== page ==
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#WYNTK (what you need to know): Indonesian rock music in the Nusantara

Catchy, controversial and going places.


Published: 28 Jun 2018

Pen 2

Updated: 17 May 2023

Time taken : >15mins

Catchy, controversial and going places

Contemporary Indonesian music has always transcended its origin country and won over fans in the rest of the Nusantara, or Malay and Indonesian archipelago, since the rise of dangdut music in the 1970s. But it was only in the 2000s that a new wave of Indonesian pop-rock bands, led by the likes of NOAH (formerly known as Peterpan), Sheila on 7 and Dewa 19 (formerly known as Dewa), truly made their mark in the Singapore and Malaysian music industry.

These bands became so popular that in 2008, the Malaysian artists association KARYAWAN proposed that radio stations in Malaysia impose a quota on Indonesian music, lest they threaten the viability of their homegrown talents.

Indonesian bands often emerge as winners in the major categories in Anugerah Planet Muzik (APM), an annual Malay music awards show organised by Singapore media company Mediacorp to celebrate music from Singapore, Malaysia, Indonesia and Brunei. Sheila on 7’s Berhenti Berharap, for example, won Best APM Song in 2005 while GIGI’s Nakal won in the same category in 2008. From 2002 to 2008, Indonesian bands like Padi and Sheila on 7 swept up the Best Duo/Group & Band categories.

The popularity of Indonesian bands continue and many still hold large-scale shows in Singapore and Malaysia today. These include GIGI, a quartet that, while not quite in the same league as bigwigs like NOAH and Dewa 19, are certainly one of the most prolific. The band has released over 25 albums since their formation in 1994 and returned to Singapore to perform at Esplanade Concert Hall on 14 Jul 2018. Indie bands like Efek Rumah Kaca enjoy continued popularity as well, with the band returning to Singapore in 2023 after a 13-year absence.

Top Indonesian band Sheila on 7 played in Kuala Lumpur on 10 Feb 2018 to a 7,000-strong crowd while two other scene heavyweights—Padi Reborn (formerly known as Padi) and Radja—also performed in the Malaysian capital in the same year.

From dangdut to psychedelic rock

Like Malay bands in Singapore and Malaysia, each Indonesian band has their own distinctive sound and musical style, taking influence from Anglo-American acts ranging from 1970s hard rock outfits like Led Zeppelin to 1990s alternative rock bands like Nirvana.

Unlike their Singaporean and Malaysian counterparts who sing in Bahasa Melayu, Indonesian bands sing exclusively in Bahasa Indonesia. But while spoken Bahasa Indonesia is distinct from Bahasa Melayu, the way the bands sing in all three countries can sometimes sound somewhat similar. This is usually because Malay artists in Singapore and Malaysia often sing in “bahasa baku”, which means that the pronunciations are similar to Bahasa Indonesia, although they often have their own lingo.

And because of the country’s large population, bands in Indonesia benefit from a much larger domestic music market compared to Singapore and Malaysia. NOAH have sold over 9 million albums while Sheila on 7 have four out of 10 albums that have sold over one million copies each.

Evolution of Indonesian pop and rock

Indonesian pop and rock music had a tumultuous start in the 1960s. The government at that time frowned upon rock and roll and the Beatlemania phenomenon, deeming the music and lifestyle a decadent Western influence on the nation’s youth. In 1965, rock and roll pioneers Koes Bersaudara, later known as Koes Plus, were arrested and jailed for three months for playing a Beatles song in a live performance.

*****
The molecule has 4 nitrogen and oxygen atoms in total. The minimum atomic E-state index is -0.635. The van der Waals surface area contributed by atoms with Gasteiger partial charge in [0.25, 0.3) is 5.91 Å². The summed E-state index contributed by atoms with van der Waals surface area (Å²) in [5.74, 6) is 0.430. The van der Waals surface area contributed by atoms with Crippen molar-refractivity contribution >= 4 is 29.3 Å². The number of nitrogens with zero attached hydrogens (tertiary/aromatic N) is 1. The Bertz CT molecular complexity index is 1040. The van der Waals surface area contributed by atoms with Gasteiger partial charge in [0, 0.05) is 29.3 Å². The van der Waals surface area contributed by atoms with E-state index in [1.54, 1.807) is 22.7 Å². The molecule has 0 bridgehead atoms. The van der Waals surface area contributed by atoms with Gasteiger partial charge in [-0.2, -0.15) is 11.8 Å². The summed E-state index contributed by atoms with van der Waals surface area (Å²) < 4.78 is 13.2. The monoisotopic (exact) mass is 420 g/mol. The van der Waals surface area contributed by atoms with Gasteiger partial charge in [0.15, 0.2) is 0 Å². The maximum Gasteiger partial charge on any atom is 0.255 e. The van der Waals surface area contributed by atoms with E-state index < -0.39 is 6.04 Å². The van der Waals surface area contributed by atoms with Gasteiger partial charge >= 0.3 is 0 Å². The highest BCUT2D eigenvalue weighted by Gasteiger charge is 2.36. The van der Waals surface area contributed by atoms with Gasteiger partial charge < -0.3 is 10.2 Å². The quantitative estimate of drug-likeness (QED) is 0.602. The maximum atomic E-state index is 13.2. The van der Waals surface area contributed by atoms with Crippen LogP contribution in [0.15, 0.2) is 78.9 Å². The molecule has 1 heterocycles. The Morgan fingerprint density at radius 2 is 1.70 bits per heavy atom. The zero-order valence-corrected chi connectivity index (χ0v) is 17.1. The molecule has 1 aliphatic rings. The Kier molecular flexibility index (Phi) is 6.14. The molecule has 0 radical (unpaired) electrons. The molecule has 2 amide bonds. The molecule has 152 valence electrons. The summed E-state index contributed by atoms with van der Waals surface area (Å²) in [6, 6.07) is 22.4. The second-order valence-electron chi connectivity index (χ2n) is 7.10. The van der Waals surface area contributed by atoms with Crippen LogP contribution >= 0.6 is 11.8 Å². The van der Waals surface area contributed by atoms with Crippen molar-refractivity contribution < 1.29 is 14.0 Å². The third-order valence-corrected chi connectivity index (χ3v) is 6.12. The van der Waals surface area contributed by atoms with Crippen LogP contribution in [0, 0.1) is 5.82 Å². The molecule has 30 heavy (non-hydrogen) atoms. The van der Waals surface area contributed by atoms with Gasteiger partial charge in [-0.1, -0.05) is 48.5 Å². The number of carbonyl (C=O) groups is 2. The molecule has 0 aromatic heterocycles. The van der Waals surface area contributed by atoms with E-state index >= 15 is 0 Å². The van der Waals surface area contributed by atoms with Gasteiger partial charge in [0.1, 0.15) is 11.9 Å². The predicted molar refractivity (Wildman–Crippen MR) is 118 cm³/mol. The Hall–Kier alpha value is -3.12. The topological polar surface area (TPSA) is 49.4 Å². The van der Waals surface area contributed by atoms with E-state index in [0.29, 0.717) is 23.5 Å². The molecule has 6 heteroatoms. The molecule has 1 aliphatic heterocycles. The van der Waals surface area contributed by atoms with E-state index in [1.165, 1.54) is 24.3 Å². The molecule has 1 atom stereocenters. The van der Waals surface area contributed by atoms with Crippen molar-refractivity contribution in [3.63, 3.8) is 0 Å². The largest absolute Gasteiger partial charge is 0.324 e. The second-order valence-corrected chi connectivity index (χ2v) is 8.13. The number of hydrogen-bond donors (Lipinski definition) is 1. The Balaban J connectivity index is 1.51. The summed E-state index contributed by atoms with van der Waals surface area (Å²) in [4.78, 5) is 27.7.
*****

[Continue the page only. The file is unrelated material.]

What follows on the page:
Anglo-American rock and roll flourished after Suharto took over from the country’s first president, Sukarno, as head of the country in 1967. While dangdut, a style of music that incorporates Malay, Indian, Arabic and pop elements flourished in the mainstream from the 1970s, there were also many bands that drew influence from the increasingly esoteric subgenres of rock music propagated by Anglo-American outfits, from progressive to psychedelic rock.

Indonesian rock veterans God Bless started out in 1973, taking musical cues from the likes of prog rockers Genesis and hard rockers Deep Purple and Van Halen, and are still actively gigging today. The 1980s and 1990s saw the rise of Slank, a highly influential band that inspired later acts like Dewa 19, who would go on to dominate the music industry in the 2000s together with counterparts like Sheila on 7, Padi and NOAH.

Rise of the alternative

Away from the mainstream, Indonesian bands in the underground and independent scene are thriving, especially after Suharto resigned 1998 after three decades as president. Metal music is highly popular in Indonesia—Jokowi, the current president himself is well-known to be an ardent fan of metal music—and bands like Burgerkill and Jasad have toured Europe.

The 1990s and 2000s saw a proliferation of bands playing indie and alternative music in all its subgenres and permutations, with many acts making their name in the region. These include Payung Teduh, which performed at Esplanade’s Malay arts festival Pesta Raya in 2017, and Barasuara, which performed at Esplanade’s Baybeats music festival in the same year.

Four Indonesian bands to check out

NOAH (formerly known as Peterpan)

One of Indonesia’s most successful pop-rock bands, Peterpan changed their name to NOAH in 2012, soon after frontman Nazril “Ariel” Irham was released from jail after being convicted of a sex tape-related offence. Formed in 2000 in Bandung and starting out as a band playing alternative rock covers of acts like Nirvana, Coldplay and Creed, the band has released albums under both names.

These include debut album Taman Langit (2003), their bestselling release Bintang Di Surga (2004), which sold 3.2 million copies, and Sings Legend (2016).

Despite the change in moniker, the band’s sound has not deviated much over the years, especially in their hit songs. Ariel’s placid and velvety vocals drive the songs, often shrouded in breezy guitars and keyboards, with driving mid-tempo beats and catchy, bittersweet melodies.

Still, the band can be quite versatile. Soon after dropping the Peterpan name, the quintet recorded an album that comprised instrumental versions of their old songs, albeit rearranged with guest musicians such as Karinding Attack, an outfit that makes music with Sundanese bamboo instruments. The album was released in 2012 under their own names—Ariel, Uki, Lukman, Reza and David.